Gender and Work
I am looking at children’s opinions around gender and work. We have collated and analysed data from children’s parents and from the Government.
Session 1: Baseline
Questionnaires were sent home to find out what jobs their friends and families have and who does the housework. The results were shared with the class and children had to create a bar chart showing who did the most housework.
Results: many stereotypical jobs and more women than men did the housework.
Children were also shown a list of jobs and asked to choose male, female or both for who they think of when they think of that job.
Jobs: doctor, nurse, teacher, scientist, builder, engineer, electrician, secretary, politician, shop assistant.
Results: most children chose both for most jobs.
Obvious exceptions were electrician and builder = more male and nurse = more female.
Session 2: Intervention: Women at Work
Using graphs and data from the House of Commons Document (April 2014) Women in Public life, the Professions and the Boardroom children had to read and analyse the information, answering questions about it. We discussed which jobs had more females and which had less. The professions we looked at were primary and secondary education, NHS, police and armed forces. We generally found that the number of women is increasing in these professions. The graphs also showed that there are more women than men in primary education and some NHS jobs (nurses, midwives, health visitors, scientific, therapeutic and technical). Some of these results were a surprise to the children, although when they thought of their own primary school, they recognised that there are more women than men.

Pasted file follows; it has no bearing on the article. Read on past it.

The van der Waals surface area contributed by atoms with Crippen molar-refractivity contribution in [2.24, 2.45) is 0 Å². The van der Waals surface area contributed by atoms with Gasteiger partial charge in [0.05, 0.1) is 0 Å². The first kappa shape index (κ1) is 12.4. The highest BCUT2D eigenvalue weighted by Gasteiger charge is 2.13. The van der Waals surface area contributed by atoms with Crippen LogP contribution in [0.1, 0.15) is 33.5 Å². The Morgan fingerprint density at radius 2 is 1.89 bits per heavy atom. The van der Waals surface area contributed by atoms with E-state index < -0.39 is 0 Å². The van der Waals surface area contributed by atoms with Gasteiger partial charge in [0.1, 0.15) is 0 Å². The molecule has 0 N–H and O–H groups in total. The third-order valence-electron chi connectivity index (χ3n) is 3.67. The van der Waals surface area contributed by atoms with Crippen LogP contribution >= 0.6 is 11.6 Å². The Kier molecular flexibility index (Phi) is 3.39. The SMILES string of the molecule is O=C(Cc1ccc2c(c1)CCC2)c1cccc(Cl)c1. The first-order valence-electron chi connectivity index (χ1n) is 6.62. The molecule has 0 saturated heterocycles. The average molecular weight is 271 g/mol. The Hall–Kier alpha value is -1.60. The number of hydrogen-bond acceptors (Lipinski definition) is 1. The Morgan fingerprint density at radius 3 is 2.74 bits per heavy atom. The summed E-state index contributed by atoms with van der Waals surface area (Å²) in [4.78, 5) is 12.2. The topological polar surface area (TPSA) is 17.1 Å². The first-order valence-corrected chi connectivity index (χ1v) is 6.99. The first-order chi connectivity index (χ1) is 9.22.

We also looked at Women in the labour market: A report by the Office for National Statistics, September 2013.
Some key points are:
- Rising employment for women.
- More men over 22 years old are employed than women.
- Men tend to work in jobs which pay more than women.
- More women are employed within caring and leisure jobs.
Session 3: Questionnaire
Following the graph analysis, I asked the children to fill in this questionnaire:
- If you could choose up to 3 jobs to do when you’re older, what would they be?
- What do you think you need to do to get that job?
- Is there anything that might stop you from doing your dream job?
- Do you think there are more females or males that do your dream job?
- Would you be happiest working with people mostly of the same gender, different gender or a mix?
Results: Children mainly wished to do gender stereotypical jobs (especially boys), but felt that they would be happiest working with both boys and girls. Girls thought of more barriers to jobs than boys.